HUNTINGTON – A regional law firm and six of its attorneys are named as defendants in a legal malpractice suit for allegedly concealing and withholding documents from a client.

John M. Bourdelais and JMB Commercial Properties filed their complaint in Cabell Circuit Court against Dinsmore & Shohl LLP and Huddleston Bolen LLP, which merged into Dinsmore in 2015. Also listed in the complaint are attorneys Richard J. Bolen, Cindy D. McCarty, T. Matthew Lockhart, John H. Mahaney, Daniel A. Earl, Christopher J. Plybon and Brian S. Sullivan. All of the individuals except Sullivan work out of Dinsmore’s Huntington office. Sullivan is a partner based in the firm’s Cincinnati headquarters.

According to the complaint, Bourdelais and his company hired the five Huntington attorneys when they were with Huddleston Bolen to represent them in a federal case that was filed in 2011 and dismissed in 2013. He says he paid for those legal services to the tune of about $200,000.

In February, Huddleston Bolen merged with Dinsmore and became the firm’s Huntington branch. In April, the plaintiffs hired attorney Roy D. Baker of Baker Law Offices in Huntington to review business matters, including the work of the attorneys on the 2011 federal case.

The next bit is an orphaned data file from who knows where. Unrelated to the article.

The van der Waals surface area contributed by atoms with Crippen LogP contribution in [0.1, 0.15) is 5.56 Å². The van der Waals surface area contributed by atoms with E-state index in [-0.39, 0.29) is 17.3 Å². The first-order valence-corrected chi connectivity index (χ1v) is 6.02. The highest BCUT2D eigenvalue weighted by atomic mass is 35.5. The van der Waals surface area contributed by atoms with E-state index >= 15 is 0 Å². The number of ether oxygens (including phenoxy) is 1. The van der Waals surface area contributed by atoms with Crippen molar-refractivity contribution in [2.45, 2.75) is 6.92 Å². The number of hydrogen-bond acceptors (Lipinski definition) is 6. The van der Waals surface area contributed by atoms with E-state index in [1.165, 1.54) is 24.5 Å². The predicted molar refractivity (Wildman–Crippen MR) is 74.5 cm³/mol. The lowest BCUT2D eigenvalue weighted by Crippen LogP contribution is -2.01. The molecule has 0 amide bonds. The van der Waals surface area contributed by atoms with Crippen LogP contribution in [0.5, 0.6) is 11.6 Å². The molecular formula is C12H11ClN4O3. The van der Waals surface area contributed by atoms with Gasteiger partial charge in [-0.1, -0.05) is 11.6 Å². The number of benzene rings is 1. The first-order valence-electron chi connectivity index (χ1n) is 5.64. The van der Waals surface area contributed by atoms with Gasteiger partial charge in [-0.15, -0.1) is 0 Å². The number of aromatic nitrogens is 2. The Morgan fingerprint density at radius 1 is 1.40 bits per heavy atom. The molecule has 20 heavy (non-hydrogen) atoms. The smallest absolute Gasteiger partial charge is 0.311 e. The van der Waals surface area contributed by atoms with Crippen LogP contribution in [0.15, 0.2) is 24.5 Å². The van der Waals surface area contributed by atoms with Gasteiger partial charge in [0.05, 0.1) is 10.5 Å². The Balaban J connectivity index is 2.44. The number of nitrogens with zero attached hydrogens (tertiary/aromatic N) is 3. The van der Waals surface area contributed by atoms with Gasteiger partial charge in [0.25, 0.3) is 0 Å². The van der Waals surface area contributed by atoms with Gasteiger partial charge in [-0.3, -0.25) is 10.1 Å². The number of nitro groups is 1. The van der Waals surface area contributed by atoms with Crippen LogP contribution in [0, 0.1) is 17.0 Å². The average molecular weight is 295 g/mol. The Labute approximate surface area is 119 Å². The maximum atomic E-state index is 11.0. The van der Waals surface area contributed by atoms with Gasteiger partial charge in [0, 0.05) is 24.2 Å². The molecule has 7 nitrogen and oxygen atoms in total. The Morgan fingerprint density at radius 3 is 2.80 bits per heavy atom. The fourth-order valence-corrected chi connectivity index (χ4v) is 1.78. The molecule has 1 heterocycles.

In April 2015, Baker consulted with Renee Frymyer of the state Office of Disciplinary Counsel, who told Baker that “It is generally understood today, however, the client ‘documents’ do include electronic data and email communications as well as papers and other tangible material.”

On June 3, 2015, Bourdelais wrote personal letters to each of the five former Huddleston Bolen attorneys expressing “his deep anger” for their refusal to provide him with the “complete original of his client file and for their decision to show his personal and business records to the attorneys at Dinsmore & Shohl LLP, including Brian S. Sullivan, Esquire without first getting his permission.”

On June 4, 2015, Baker provided Sullivan with another exchange with Frymyer that said the ODC believed “a former client does not have to provide any reason whatsoever to the law firm when requesting a complete copy of their file from the law firm since the file is the legal property of the client.”

On June 17, 2015, Bourdelais and JMB filed a civil lawsuit in Cabell County against the Huddleston defendants and Dinsmore to secure the full and complete client file. It also alleged breach of contract, breach of fiduciary duty and civil conspiracy. It also references Sullivan, who told Baker that “until we understand from you what this is all about, we will not provide some of the information you seek.”

Bourdelais and JMB say the defendants in that 2015 case and their counsel “have vigorously resisted and refused to provide the plaintiffs with the full and complete original of their client file by contending that certain ‘internal emails’ were not part of the plaintiffs’ client file” despite three separate affidavits sworn to by Robert H. Davis Jr., former chief disciplinary prosecutor to the West Virginia State Bar.